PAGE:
Spomeniks are more than monuments: they are spread throughout the former Yugoslavia and recall Tito’s Federation utopian ideals. Recently, Donald Niebyl has inaugurated a mapping project
There are words that are much more than mere words. Some words can contain an entire universe of concepts, so much that it seems disrespectful for their complexity to translate them into another language. Also among the Slavic languages in the Western Balkans there are several of these words. Of course, we can always find a term or a periphrasis to describe them. But would it not be more accurate to dig into the meaning of these words and discover stories we have never imagined? Today, we will discover one of these peculiar words, together with a guest who has turned an almost untranslatable concept into a disruptive socio-cultural project. We set off to discover former-Yugoslavia’s spomeniks with Donald Niebyl, founder and curator of the Spomenik Database project.
Much more than a monument
They do not only commemorate the victims of the crimes during the occupation, but they also celebrate the socialist revolution lead by Marshal Tito’s Partisan Army through the People’s Liberation Struggle (1941-1945). By 1961, over 14 thousands monuments were already built across Yugoslavia. And 30 years later, on the eve of the Yugoslav Wars, it is likely that their total number was up to 40 thousand.
In the first years of Tito’s Yugoslavia, there was the urge for a mass landscape-wide memorialization of the events of the People’s Liberation Struggle. Particularly, the aim was to give shape to a new Republic, ruled by principles of socialism, “brotherhood and unity”. The ‘Spomenik project’ was part of that great plan and it was a political tool meant to articulate the vision of a new tomorrow. During the initial decade after the war, spomeniks were crafted in the figurative style of socialist-realism borrowed from the Soviet Union (USSR).
However, while Tito opposed Stalin’s efforts to make Yugoslavia a Soviet satellite-State, also the creation of Yugoslav war memorials weakened its connections with socialist-realism. As a consequence, anti-fascist war sculptural memorials began to spring up across the Federation in plastic styles – such as abstract expressionism, geometric abstraction, minimalism and brutalism – inspired by Western artistic movements. These styles fitted well the Yugoslav need to redefine the sacredness of memorials, designed for an egalitarian society, free from the bonds of ethnic-nationalism, religious sectarianism and class conflict. Instead of monuments built through historical artistic styles speaking of the past, geometric figures looking towards the future.
Before 1960, the construction of the vast majority of memorial spaces was largely un-directed and spontaneous. A few selected major projects in the immediate post-war period were directed by the government planning project, but 80 percent of spomeniks was represented by modest plaques, stone markers and basic memorial tombs initiated by local village leaders or small veterans groups.
After 1960, the State-run veterans group SUBNOR (Federation of the Association of Veterans of the National Liberation War of Yugoslavia) assumed all responsibility in directing and coordinating Yugoslavia’s creation of monumental structures. The aim was to set up a less-chaotic system for the creation of monumental works. When a memorial project was announced by SUBNOR, a monument planning commission took the lead of the spomenik creation. First of all, the commission launched a design competition. Any artist and architect could freely submit their own concepts and design proposals (open calls), or the planning commission choosed designs offered from a pre-selected group of candidates (closed calls).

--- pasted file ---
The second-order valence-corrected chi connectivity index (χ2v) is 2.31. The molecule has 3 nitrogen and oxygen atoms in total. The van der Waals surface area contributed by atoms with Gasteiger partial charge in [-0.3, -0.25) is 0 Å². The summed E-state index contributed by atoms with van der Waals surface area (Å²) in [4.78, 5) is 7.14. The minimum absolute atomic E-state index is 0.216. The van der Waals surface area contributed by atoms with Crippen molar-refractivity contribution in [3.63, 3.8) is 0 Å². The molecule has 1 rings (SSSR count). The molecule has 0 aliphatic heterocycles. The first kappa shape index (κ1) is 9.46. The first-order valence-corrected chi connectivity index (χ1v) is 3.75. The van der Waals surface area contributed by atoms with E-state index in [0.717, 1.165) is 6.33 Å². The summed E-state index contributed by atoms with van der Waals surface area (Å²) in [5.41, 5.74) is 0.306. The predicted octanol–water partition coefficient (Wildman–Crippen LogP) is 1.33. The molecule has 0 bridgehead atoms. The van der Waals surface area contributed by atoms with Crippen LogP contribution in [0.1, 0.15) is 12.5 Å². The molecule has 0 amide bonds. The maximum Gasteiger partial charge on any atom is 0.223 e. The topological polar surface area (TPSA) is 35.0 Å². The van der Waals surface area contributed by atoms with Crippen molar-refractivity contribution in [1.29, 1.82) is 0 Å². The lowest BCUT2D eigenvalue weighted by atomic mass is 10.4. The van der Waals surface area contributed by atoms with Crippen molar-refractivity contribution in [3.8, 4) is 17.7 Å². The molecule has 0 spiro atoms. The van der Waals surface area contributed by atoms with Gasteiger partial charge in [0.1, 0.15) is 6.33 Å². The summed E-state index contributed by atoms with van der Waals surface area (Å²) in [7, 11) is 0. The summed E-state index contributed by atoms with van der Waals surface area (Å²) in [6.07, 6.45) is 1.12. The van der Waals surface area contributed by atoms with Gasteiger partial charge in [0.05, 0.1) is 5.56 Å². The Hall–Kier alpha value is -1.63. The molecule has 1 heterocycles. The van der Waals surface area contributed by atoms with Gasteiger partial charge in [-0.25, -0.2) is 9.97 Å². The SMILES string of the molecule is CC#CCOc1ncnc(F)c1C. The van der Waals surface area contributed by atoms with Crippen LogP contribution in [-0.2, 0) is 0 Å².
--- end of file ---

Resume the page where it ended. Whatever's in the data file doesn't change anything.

When all design proposals were received, the monument planning commission selected a jury (made up of artists, architects, art critics, as well as politicians, party representatives, veterans and military leaders), who collectively and anonymously selected a winner. As most of the personalities who composed the juries were part of the State institutions, the selected proposals closely reflected the desired political aesthetics. In any case, the anonymous design competition and the multidisciplinary juries guaranteed the selection of artistically ambitious projects, that might never have been otherwise considered for monumental applications.
Nowadays, a number of spomeniks are in state of disrepair, neglect, abandonment or complete destruction. This process began after the breakup of Yugoslavia and the independence of the former Socialist Republics. Despite the efforts towards unity, many in Yugoslavia refused to fully integrate into the multi-cultural society, because of religious/ethnic claims, distrust towards communist leadership and anger about massacres during the Second World War.
As a consequence, in many areas where this anti-Yugoslav attitudes prevailed, the symbols of “brotherhood and unity” were the first target of destruction, as the war broke out in 1991. In the new independent and ethnically conflicting States in the Nineties, spomeniks were often considered unwelcome reminders of an unwanted past. This was the reason for some militaries and political groups to erase them from the collective memory.
Since then, it is unknown exactly how many spomeniks survived. The misinformation on these memorial sites is not only due to a lack of cataloging, but also because they are still being actively neglected by local and regional governments.